Researchers have discovered that acupuncture is effective for controlling overactive bladder syndrome. The research team, a combination of Whipps Cross University Hospital and University College of London Hospital investigators, document that 79% of patients in the study showed clinically significant improvements. The researchers conclude that acupuncture is an effective treatment modality for patients with overactive bladder syndrome (OAB) and “is well tolerated with no side effects or complications.” As a result, the research team notes that acupuncture “should be considered as a potential alternative to our current therapeutic regimes” for patients with OAB.
Overactive bladder syndrome is a dysfunction of the bladder’s storage abilities that lead to a sudden urge to urinate. Symptoms include a sudden urge to urinate that is often difficult to control, involuntary loss of urine (urge incontinence), frequent urination (greater than 8 times per day) and waking at night 2 or more times to urinate (nocturia). Etiology varies and may include dysfunction of the kidneys, bladder nerve signals and muscle activity. Contributing and exacerbating factors of OAB include multiple sclerosis (MS), Parkinson’s disease, increased fluid intake, kidney and bladder organic disorders, diabetes, pharmaceutical medications and illicit drugs, urinary infections, enlarged prostate and increased consumption of caffeinated beverages.
The researchers note that acupuncture is safe and effective. All patients in the study had already tried conventional approaches to care: behavioral modifications and pharmaceutical medications including anticholinergics and beta agonists. Although surgical procedures are often part of conventional treatment regimes of care for OAB sufferers, all candidates were pre-surgical. The research team notes, “The aim of the study is to assess if acupuncture is effective in the treatment of patients with OAB in whom conservative measures and oral medications have failed, but are unwilling or unsuitable for invasive therapies.”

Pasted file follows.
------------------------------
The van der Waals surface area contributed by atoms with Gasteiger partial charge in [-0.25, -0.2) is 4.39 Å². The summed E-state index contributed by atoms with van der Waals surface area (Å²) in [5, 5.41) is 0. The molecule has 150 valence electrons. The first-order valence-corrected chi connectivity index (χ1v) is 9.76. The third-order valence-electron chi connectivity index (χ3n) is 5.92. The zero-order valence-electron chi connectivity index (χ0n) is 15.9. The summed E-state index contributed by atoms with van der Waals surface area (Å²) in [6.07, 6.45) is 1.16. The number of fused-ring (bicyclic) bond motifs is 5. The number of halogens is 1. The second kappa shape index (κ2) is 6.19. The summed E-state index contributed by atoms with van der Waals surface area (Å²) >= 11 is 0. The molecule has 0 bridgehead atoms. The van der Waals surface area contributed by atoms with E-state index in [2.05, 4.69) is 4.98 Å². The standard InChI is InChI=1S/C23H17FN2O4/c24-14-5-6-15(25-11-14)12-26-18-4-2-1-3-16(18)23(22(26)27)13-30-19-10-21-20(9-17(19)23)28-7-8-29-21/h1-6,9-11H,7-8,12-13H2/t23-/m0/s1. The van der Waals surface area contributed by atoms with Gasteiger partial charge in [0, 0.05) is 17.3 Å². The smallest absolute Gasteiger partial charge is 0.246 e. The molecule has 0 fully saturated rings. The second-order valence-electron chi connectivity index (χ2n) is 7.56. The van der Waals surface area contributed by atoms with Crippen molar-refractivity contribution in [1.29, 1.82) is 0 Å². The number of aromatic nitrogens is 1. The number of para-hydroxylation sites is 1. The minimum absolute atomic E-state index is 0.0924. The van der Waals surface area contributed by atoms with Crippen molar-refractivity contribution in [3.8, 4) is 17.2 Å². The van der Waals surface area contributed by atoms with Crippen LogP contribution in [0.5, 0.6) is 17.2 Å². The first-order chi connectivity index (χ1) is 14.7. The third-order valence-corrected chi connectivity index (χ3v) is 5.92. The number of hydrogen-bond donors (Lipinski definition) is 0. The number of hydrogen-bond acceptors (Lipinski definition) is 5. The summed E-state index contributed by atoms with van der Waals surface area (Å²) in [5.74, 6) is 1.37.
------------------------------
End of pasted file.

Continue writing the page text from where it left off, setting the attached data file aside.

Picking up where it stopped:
This study focused on three acupuncture points. This protocolized approach is common in scientific investigations and varies from standard clinical practice in which customization of the acupuncture point prescription is applied for specific diagnostic considerations. Despite the limitations of a standardized set of acupuncture points across all patients in the study, 79% of all patients showed significant clinical improvements. In a real-life situation, a licensed acupuncturist has the ability to adjust the protocol to meet the specific individual needs of the patients. As a result, a licensed acupuncturist can potentially exceed the success rate achieved in this protocolized approach to care.
Acupuncture was applied at a rate of once per week for a total of 10 weeks. Each acupuncture treatment session was 30 minutes in length. Acupuncture points SP6, CV4 (RN4) and KI3 were applied. SP6 and KI3 were needled bilaterally on the lower leg and ankle. CV4 (RN4) was needled on the midline and is depicted in the image at top of the article. The researchers note that the study began with the use of traditional manual acupuncture and later electroacupuncture was applied to the needles. Urodynamic studies and evaluations confirm that this regime of care is both safe and effective for the treatment of overactive bladder syndrome.
The researchers note that acupuncture has several benefits. It can be used for patients who cannot tolerate medications, acupuncture does not cause the adverse effects associated with OAB medications, acupuncture demonstrated efficacy where medications and behavioral therapy failed and acupuncture may avert the need for surgery as a corrective measure. Acupuncture provides an effective option to patients who have tried medications without success. In this way, acupuncture can potentially reduce the number of patients requiring surgery for OAB.
Post-treatment, Pre-treatment, and ICIQ-UI Short Form. "ACUPUNCTURE IN THE MANAGEMENT OF OVERACTIVE BLADDER SYNDROME." 2014.
Philp T, Shah PJR, Worth PHL. Acupuncture in the treatment of bladder instability. British Journal of Urology 1988 Jun: 61(6); 490-493.